Written by Colleen Meosky, Amanda Ojeda, and Henry Su
(Written by Colleen)
On Friday, November 6, East’s Girl Up! hosted its first in a series of panels for this year. This meeting focused on the importance of women in all areas of athletics, the difficulties they face, and how they overcome these obstacles. With panelists Kathy Twist, Maddy Glab, and Nellie Drew-Meosky, East students and faculty were able to learn a great deal about women in the sports world.
Kathy Twist retired from a long, successful career in sports administration and coaching from UB last year. She was senior associate athletic director and a former tennis coach. Ms. Twist shared the story of how she was first introduced to her love of sports when she was just a big sister fulfilling her babysitting duties. She’d play around with her younger brothers to keep them occupied and discovered how much she enjoyed it. However, it was deemed inappropriate for girls to be athletic when she was growing up. One day, she threw a baseball over the roof and her grandfather remarked it was a shame she wasn’t a boy. Ms. Twist explained how this comment provoked her to become an avid athlete.
A strong will and unbreakable spirit shaped her into one of Buffalo’s premier tennis players while society still ignored the calls for equal opportunity for all athletes. Ms. Twist was far from done in the world of sports. She decided to use the qualities men would regard as inferior to become an encouraging coach. Ms. Twist learned about her players as people and used methods that included a lot of listening.
Ms. Twist also pursued a career in sports administration. She loved to interact with her coworkers outside of the conference rooms to get to know them as people. This strengthened the cooperation and teamwork needed with whomever she worked with.
Maddy Glab, the Buffalo Bills and Sabres’ multimedia sports journalist, also kindly joined our panel. She addressed the sexism within her field, the downsides in living in a world with social media, and the Bills’ success this season.
Growing up with Title IX, Ms. Glab fortunately had more support in entering athletics as a young girl than the other panelists. That being said, there are still many harsh stigmas and attitudes surrounding her work as a sports journalist. There are some people who refuse to focus on her predictions of an offensive line over how her hair looks in her pre-game coverage. Ms. Glab explained she was able to find confidence in her voice through her hard work in college and her later internships and jobs. Scrolling through nasty comments on social media is not beneficial.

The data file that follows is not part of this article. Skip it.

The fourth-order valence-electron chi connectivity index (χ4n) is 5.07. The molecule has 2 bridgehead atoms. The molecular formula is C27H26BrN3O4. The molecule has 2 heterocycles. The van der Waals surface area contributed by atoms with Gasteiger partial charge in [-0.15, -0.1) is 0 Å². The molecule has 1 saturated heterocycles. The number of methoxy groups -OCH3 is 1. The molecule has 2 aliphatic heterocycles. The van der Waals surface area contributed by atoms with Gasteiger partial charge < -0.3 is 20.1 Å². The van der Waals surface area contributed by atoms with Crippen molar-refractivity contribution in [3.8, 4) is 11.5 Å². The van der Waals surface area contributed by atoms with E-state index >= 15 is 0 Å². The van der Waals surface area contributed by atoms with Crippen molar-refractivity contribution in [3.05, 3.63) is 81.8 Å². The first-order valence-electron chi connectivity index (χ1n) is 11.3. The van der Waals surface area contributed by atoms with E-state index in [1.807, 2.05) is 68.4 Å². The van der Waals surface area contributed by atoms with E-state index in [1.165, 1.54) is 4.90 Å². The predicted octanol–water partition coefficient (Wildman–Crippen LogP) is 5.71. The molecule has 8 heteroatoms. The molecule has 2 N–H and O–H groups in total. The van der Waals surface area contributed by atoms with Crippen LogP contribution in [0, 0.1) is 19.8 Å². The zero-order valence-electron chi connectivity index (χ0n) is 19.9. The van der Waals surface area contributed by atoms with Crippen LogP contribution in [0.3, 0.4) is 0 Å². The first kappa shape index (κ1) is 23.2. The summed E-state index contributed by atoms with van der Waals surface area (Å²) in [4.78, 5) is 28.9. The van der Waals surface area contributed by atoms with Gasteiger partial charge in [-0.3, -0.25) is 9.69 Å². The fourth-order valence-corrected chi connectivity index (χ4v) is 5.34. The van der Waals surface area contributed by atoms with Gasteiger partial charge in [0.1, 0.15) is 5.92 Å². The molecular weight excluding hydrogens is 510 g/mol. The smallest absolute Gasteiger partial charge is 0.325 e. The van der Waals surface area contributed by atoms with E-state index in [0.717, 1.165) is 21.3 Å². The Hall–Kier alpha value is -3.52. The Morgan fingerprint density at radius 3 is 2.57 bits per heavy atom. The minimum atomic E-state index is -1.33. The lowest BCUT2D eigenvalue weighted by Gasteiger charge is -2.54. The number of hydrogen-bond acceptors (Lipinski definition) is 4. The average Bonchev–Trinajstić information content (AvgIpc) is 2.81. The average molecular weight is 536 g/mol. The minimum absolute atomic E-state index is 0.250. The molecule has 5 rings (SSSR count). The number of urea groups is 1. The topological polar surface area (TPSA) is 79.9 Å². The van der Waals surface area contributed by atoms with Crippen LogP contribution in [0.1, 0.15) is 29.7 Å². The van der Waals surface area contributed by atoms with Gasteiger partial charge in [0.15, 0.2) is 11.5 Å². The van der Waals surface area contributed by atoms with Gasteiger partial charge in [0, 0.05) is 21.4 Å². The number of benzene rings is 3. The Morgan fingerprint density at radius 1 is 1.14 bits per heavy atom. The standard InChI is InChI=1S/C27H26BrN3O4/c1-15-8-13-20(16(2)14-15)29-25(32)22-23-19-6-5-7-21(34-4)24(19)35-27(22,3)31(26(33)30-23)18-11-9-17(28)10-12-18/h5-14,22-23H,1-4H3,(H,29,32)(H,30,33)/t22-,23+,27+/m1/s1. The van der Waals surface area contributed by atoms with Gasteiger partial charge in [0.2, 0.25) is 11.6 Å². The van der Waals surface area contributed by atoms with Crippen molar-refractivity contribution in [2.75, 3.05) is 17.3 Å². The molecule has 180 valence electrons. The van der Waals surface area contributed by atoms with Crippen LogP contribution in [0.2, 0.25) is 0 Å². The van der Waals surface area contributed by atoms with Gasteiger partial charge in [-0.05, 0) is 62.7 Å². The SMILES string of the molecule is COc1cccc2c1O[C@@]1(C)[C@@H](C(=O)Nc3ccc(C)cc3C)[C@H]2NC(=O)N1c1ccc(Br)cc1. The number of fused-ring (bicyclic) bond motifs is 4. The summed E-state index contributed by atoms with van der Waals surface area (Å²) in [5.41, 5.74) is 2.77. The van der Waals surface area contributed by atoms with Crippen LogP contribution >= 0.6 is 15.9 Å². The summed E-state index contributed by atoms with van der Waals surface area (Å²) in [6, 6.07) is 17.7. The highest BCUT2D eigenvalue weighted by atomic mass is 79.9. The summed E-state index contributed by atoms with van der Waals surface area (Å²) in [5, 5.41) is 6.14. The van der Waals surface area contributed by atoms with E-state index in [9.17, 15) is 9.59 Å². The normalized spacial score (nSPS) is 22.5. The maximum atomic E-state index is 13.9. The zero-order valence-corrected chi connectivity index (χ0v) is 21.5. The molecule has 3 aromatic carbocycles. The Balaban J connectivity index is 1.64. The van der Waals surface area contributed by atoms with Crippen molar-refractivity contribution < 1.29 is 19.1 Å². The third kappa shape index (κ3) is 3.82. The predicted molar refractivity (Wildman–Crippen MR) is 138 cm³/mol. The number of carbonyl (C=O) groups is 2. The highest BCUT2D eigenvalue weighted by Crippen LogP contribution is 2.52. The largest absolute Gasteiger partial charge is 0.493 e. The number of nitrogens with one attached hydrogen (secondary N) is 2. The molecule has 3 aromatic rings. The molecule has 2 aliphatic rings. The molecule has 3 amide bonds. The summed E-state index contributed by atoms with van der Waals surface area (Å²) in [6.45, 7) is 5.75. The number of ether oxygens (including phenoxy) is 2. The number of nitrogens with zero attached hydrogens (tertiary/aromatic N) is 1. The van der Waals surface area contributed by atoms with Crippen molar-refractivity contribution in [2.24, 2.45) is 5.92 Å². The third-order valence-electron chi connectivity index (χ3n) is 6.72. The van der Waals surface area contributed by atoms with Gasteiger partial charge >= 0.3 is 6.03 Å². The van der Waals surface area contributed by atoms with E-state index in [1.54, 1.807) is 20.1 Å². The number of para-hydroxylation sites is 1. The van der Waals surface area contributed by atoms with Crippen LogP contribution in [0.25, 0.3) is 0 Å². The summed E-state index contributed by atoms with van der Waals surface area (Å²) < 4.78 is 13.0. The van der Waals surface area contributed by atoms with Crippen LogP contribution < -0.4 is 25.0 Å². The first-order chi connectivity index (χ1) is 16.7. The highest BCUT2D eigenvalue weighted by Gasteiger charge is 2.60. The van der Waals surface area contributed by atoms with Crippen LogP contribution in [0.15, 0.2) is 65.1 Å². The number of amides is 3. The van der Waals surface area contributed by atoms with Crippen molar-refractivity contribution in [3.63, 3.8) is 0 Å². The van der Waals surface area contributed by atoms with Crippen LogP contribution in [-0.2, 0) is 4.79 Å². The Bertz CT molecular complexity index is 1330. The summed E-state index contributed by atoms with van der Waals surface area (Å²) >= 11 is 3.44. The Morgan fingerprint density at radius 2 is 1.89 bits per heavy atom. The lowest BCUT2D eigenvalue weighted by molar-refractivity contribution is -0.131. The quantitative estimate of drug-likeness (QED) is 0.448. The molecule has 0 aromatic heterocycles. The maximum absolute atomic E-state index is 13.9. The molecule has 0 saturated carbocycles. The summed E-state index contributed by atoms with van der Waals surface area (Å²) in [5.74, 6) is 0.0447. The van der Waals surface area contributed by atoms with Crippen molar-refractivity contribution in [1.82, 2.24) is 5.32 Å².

Unfortunately, there is a definite stigma that women don’t understand football because they don’t play it. Ms. Glab, however, knows women can and do play football. Yes, female football players exist, and many of them play tackle. While she is not one of them, she pointed out that there are plenty of other male sideline reporters who also haven’t played, yet people usually decide to ignore this fact. Worry not, Ms. Glab has had prestigious football education.
Professor Nellie Drew-Meosky
Professor Drew-Meosky teaches sports law and is Director of the Center for the Advancement of Sport at University at Buffalo School of Law. She mainly played hockey and tennis growing up pre-Title IX in Batavia. She was never allowed to play on her high school hockey team.
In the 2000s, things came full circle when Professor Drew was one of the main advocates for the establishment of the girls’ school hockey league in Western New York, so her five daughters would have the opportunity she was denied. Finally, the league was established but not before the oldest daughter missed out because people were still trying to stop it. She says she relies on the prospect of her daughters’ futures to combat the discrimination she’s experienced.
In her law career, Professor Drew worked at the law firm Cohen Swados and was consul to the Buffalo Sabres. She was the first pregnant woman to ever attend an NHL Board of Governors meeting. Eventually, Professor Drew accepted the position of the team’s in-house lawyer and now tells thrilling stories of defecting player Alexander Mogilny out of the hands of communist Russia in the late 1980s. She later turned to teaching at the UB law school and loves sharing her passion for sports with her students.
Learning about Gender Discrimination from a Male Perspective
Women have definitely made impressive breakthroughs in athletics. However, many changes in society’s misogynistic culture can only be accomplished if the other half of the population respects female athletes and women in the sports industry. It is crucial for young men to be aware of the injustices that occur in our systems and stand up against them. Everyone needs to be educated on gender discrimination, and Henry Su recognized this and decided to attend the panel. Here is what he learned: